Why is it such a common occurrence for comedians who talk politics to be met with the dismissive refrain, “Stick with the comedy?” For as long as comics have been making audiences laugh, they’ve also been ferrying us through tumultuous times of uprising and conflict. They comfort anxieties while simultaneously drawing attention to important issues.
Hari Kondabolu is one of the best comedians around at striking this delicate balance. Though his material frequently tackles weighty subjects, Kondabolu makes laughing at serious topics seem effortless. Given the insane election season this country’s endured, a comedian like Kondabolu becomes essential.
“I’ve been saying this recently, that I feel like Nero,” says Kondabolu. “I’m making people laugh, I’m telling these jokes, and meanwhile everything feels like it’s on fire behind me. There’s a sinking feeling with what’s happening in the country, but (my) job is to make fun of the reality that’s there. And that’s really hard when you’re scared to death…I suppose, for me, some of the best stuff comes from a dark place. It always has. The things that hurt and cause pain—that’s what’s always been interesting to me.”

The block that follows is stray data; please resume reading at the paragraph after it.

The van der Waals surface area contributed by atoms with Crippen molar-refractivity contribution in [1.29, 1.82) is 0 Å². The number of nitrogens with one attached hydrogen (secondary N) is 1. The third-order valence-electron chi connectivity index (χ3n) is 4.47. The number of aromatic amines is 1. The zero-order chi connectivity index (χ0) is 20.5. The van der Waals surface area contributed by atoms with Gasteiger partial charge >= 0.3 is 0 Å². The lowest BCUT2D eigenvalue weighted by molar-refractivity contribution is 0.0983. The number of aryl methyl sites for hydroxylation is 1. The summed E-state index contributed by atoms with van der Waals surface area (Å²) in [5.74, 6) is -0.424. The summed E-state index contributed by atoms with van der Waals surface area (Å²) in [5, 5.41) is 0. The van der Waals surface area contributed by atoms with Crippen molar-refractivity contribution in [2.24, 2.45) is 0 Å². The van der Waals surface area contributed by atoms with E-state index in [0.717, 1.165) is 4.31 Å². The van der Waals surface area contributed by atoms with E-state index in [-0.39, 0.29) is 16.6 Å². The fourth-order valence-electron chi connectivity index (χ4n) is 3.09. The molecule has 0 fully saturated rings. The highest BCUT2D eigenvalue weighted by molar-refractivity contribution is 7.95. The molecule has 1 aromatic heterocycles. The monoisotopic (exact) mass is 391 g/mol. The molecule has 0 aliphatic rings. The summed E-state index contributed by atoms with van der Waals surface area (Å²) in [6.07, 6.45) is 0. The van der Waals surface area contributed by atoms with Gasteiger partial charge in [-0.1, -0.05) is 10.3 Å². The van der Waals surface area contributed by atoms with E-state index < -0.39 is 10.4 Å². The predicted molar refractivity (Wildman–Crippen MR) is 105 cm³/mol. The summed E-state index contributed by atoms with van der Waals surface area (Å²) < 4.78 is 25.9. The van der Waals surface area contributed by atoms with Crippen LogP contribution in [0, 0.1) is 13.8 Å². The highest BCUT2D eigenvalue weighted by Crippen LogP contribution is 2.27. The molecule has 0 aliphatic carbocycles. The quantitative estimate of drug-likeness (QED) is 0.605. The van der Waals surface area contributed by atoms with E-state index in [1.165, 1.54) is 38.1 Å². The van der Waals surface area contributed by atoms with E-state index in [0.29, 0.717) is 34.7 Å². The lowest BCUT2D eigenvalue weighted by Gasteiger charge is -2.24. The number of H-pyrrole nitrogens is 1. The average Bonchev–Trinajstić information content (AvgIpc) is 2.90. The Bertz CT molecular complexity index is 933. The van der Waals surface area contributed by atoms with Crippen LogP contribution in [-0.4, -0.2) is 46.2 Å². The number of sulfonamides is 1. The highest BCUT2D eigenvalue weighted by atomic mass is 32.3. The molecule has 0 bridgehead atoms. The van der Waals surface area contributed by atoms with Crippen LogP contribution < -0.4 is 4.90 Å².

On Kondabolu’s recent album, Mainstream American Comic, the comedian finds material in racial inequality, the political establishment, abortion rights and those who insist on saying “all lives matter,” making even the toughest subjects hilarious and vibrant.
Though born and raised in New York, Kondabolu has deep connections to the Pacific Northwest, having developed as a comic for years in Seattle.
“The idea of having an audience that can let you expand your repertoire, that lets you take risks, that’s a really big deal,” says Kondabolu. “I feel like Northwest audiences have always given me that.”
Politically minded Olympians, meet your new favorite comedian.
What: Hari Kondabolu (with Elicia Sanchez)
Where: Capitol Theater,
206 Fifth Ave. SE, Olympia
When: 9 p.m. Friday, Dec. 2
How much: $8-$12
Learn more: 360-754-6670 / OFS